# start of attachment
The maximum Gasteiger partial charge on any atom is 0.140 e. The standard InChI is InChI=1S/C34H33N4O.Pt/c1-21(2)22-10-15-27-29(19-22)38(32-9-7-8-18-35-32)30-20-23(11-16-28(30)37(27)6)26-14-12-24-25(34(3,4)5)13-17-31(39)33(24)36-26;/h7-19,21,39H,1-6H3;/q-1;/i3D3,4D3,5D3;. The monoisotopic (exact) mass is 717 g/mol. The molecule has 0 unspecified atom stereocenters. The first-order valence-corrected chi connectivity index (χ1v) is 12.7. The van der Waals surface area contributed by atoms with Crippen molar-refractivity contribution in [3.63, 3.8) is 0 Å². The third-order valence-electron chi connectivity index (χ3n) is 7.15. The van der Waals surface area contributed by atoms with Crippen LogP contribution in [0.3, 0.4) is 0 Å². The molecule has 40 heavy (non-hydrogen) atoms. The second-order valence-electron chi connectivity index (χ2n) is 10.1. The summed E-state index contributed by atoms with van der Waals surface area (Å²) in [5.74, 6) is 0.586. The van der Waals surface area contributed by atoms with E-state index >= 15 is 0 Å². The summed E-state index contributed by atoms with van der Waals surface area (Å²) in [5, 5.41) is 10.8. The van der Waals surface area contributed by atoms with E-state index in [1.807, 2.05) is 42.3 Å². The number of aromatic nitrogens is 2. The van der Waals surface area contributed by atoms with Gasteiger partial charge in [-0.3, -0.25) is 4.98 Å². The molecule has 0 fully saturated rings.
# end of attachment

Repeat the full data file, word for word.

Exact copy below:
The maximum Gasteiger partial charge on any atom is 0.140 e. The standard InChI is InChI=1S/C34H33N4O.Pt/c1-21(2)22-10-15-27-29(19-22)38(32-9-7-8-18-35-32)30-20-23(11-16-28(30)37(27)6)26-14-12-24-25(34(3,4)5)13-17-31(39)33(24)36-26;/h7-19,21,39H,1-6H3;/q-1;/i3D3,4D3,5D3;. The monoisotopic (exact) mass is 717 g/mol. The molecule has 0 unspecified atom stereocenters. The first-order valence-corrected chi connectivity index (χ1v) is 12.7. The van der Waals surface area contributed by atoms with Crippen molar-refractivity contribution in [3.63, 3.8) is 0 Å². The third-order valence-electron chi connectivity index (χ3n) is 7.15. The van der Waals surface area contributed by atoms with Crippen LogP contribution in [0.3, 0.4) is 0 Å². The molecule has 40 heavy (non-hydrogen) atoms. The second-order valence-electron chi connectivity index (χ2n) is 10.1. The summed E-state index contributed by atoms with van der Waals surface area (Å²) in [5.74, 6) is 0.586. The van der Waals surface area contributed by atoms with E-state index >= 15 is 0 Å². The summed E-state index contributed by atoms with van der Waals surface area (Å²) in [5, 5.41) is 10.8. The van der Waals surface area contributed by atoms with E-state index in [1.807, 2.05) is 42.3 Å². The number of aromatic nitrogens is 2. The van der Waals surface area contributed by atoms with Gasteiger partial charge in [-0.3, -0.25) is 4.98 Å². The molecule has 0 fully saturated rings.